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MattFantastic's Avatar
MattFantastic replied the topic: #297332 20 May 2019 10:23
This is great, but I think it’s even easier to DM than you make it out to be.

It’s a collaborative storytelling game (at least if we set aside the Tomb of Horrors era adversarial vibes), and if you are interested enough to not only want to play D&D, but to want to be the DM you will be fine.

Using a published adventure to start can sometimes make things way harder because then your flow is all tied up in knowing a document. And while there are tons of great adventures available, they are still mostly tropes you already know.

Come up with a hook, some tropey characters, and set your party loose. Pick up the D&D monster deck of cards, sort out a pile of them that are level approripate, and you can mostly just wing it. Players will ALWAYS go off the tracks and if you are using a published adventure it’s actually much harder to pull them back rather than to let them go off as they will. Railroading well is a much harder skill to master than linking encounters with a vague story arc.
san il defanso's Avatar
san il defanso replied the topic: #297333 20 May 2019 10:26
You are absolutely right. It's really a matter of figuring out what makes you the most comfortable. If that's a published adventure, awesome. If it's your method of mostly just sticking with connected encounters, that's great too. There are those who spend hours coming up with content, and bully for them.

In general I think it's easy to come away from most D&D related material and think it's a much bigger job than it really is. It's easy to be intimidated.
dysjunct's Avatar
dysjunct replied the topic: #297363 20 May 2019 12:33
I know that I'm a good DM, but my biggest hangup is my own self-expectations. Plus I feel like I have to be "on stage," which is exhausting. Lately I just want to have some beers and play games with friends and not think too hard.

Funny story: The actor in the photo from Freak and Geeks, is Stephen Lea Sheppard, who is a longtime moderator over at RPG.net. Although apparently he hasn't acted in years, and doesn't even play RPGs anymore.
Gary Sax's Avatar
Gary Sax replied the topic: #297367 20 May 2019 12:49
Great article.

DMing is so intimidating. It's one of those things that's hard to start because the view from the bottom, before you start doing any creative prep, is scary.

I also think people underestimate just how creative an activity DMing is. From my perspective, it can easily be more creative and demanding than writing, visual arts, etc.
Shellhead's Avatar
Shellhead replied the topic: #297370 20 May 2019 13:36
Great topic. Running an rpg is a broad challenge because there are so many aspects to the task that it seems impossible to master them all. But it becomes manageable when you identify your strengths and then lean on published products to fill in the gaps.

I got into role-playing in 1978 without anybody showing me the ropes. I bought the 1st edition Gamma World box at a comic book convention, and the D&D blue box from a local hobby store, and read through the rules repeatedly. B1 In Search of the Unknown helped me understand how to make a dungeon, and early issues of Dragon Magazine helped me become a better DM. I also asked for feedback from my group, and gradually adapted my DM style based on what my players enjoyed. I also went to my first GenCon at age 16, so I learned a lot from playing in one-shot adventures run by industry pros like Jim Ward, Bill Willingham, and Steve Perrin.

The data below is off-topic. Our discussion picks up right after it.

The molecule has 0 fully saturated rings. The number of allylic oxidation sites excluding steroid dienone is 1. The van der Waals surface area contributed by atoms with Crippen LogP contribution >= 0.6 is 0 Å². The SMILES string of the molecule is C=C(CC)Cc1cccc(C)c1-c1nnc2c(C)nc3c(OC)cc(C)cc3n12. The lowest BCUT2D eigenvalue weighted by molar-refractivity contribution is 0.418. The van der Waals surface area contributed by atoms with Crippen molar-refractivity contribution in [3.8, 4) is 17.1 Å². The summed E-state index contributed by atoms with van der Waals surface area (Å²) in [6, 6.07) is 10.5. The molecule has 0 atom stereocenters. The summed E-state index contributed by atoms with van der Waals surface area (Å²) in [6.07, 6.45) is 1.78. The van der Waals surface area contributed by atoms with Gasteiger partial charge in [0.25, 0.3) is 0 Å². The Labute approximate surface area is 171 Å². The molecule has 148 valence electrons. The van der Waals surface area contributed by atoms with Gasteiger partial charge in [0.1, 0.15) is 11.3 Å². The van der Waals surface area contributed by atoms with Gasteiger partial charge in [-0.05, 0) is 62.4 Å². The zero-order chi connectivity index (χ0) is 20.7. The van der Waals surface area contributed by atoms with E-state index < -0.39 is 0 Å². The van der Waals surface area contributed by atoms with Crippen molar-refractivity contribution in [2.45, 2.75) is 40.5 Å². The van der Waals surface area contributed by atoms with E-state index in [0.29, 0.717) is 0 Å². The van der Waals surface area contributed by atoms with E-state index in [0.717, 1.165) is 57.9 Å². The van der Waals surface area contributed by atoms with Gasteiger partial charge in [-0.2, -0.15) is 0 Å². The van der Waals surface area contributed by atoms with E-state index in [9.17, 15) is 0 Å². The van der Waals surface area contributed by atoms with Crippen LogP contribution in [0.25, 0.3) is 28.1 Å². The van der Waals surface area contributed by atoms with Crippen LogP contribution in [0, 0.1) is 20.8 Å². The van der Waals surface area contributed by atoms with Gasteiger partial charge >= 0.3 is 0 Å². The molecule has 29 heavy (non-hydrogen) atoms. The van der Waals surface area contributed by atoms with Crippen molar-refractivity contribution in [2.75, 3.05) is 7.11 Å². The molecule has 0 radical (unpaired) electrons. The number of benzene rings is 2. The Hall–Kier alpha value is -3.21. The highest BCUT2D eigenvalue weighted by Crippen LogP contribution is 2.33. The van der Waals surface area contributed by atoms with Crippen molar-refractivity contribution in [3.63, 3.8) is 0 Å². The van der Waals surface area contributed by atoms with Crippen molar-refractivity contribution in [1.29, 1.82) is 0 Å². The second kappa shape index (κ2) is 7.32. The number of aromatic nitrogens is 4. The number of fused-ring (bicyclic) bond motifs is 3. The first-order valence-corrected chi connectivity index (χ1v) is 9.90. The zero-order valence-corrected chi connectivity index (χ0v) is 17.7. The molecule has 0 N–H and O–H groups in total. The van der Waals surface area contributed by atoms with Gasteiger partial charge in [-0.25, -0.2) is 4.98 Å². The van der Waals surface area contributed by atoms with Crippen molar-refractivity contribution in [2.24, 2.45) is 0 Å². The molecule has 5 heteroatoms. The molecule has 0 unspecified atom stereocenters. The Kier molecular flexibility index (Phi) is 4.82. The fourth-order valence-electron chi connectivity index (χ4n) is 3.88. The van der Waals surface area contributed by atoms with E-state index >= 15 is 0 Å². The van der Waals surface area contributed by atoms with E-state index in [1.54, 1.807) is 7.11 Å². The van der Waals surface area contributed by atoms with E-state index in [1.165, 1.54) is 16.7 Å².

There are certain aspects of DMing that I have never mastered. I'm okay at role-playing NPCs, but I recognize my limits when it comes to doing funny voices or accents. I don't have time for world-building or writing adventures, so I purchase and adapt what I need. I can improv to some extent, but I am no longer afraid to cut short an unpromising tangent like a long conversation with an NPC shopkeeper, by just summarizing and moving on. I try to keep the focus on entertaining the players, and things tend to work out.
ubarose's Avatar
ubarose replied the topic: #297378 20 May 2019 15:08
I think new DMs sometimes feel a lot of pressure to be prepared for all possibilities, and to always be able to smoothly keep things running along. I think it is important for them to know that sometimes a DM just needs to say, "Hey, everyone let's break for 10 minutes. Something unexpected just happened, and I need a few minutes to re-think some things." And that's totally cool.
GorillaGrody's Avatar
GorillaGrody replied the topic: #297383 20 May 2019 16:23
I’d just like to put in a quick shout out to Happy Jack’s RPG Podcast. It's funny, and full of great advice for new GMs. I’ve been listening to it for years.

Just listening to people talk about the craft of GMing can do a lot in terms of boosting one’s confidence.
RolandHemisphere's Avatar
RolandHemisphere replied the topic: #297395 21 May 2019 01:28
Your experience as a DM is very group dependent, though I've found it to be more enjoyable than I ever thought I would.... as soon as I understood the rules.

DMs do put a lot of unnecessary pressure on themselves often because they forget that the reason everyone is getting together to hang out. There's a lot of "shared storytelling," and all that talk, but D&D and RPGs in general are basically an excuse to sit down with some friends and goof off.

Seriously, don't get hung up on all the bullshit, it's a game, make some characters, make a dungeon, have a blast.

And if you want inspiration and like podcasts, Dungeon Master of None is the GOAT. followed by Fear the Boot and Happy Jacks. Matt Colville's YouTube is also a must. Critical Roll is not my jam.
san il defanso's Avatar
san il defanso replied the topic: #297396 21 May 2019 01:50
I like Colville, but I sometimes feel like he approaches the experience much more as a novelist. He clearly places a lot of importance on internal consistency within the game world, which takes a lot of work for someone like me. I think the moment-to-moment narrative is what players take with them more often.

My favorite person to get advice from is Sly Flourish, author of the Lazy Dungeon Master. A lot of the best practices I have originally came from him. His stuff is all about presenting with an eye toward improvisation at the table, which I think is just right.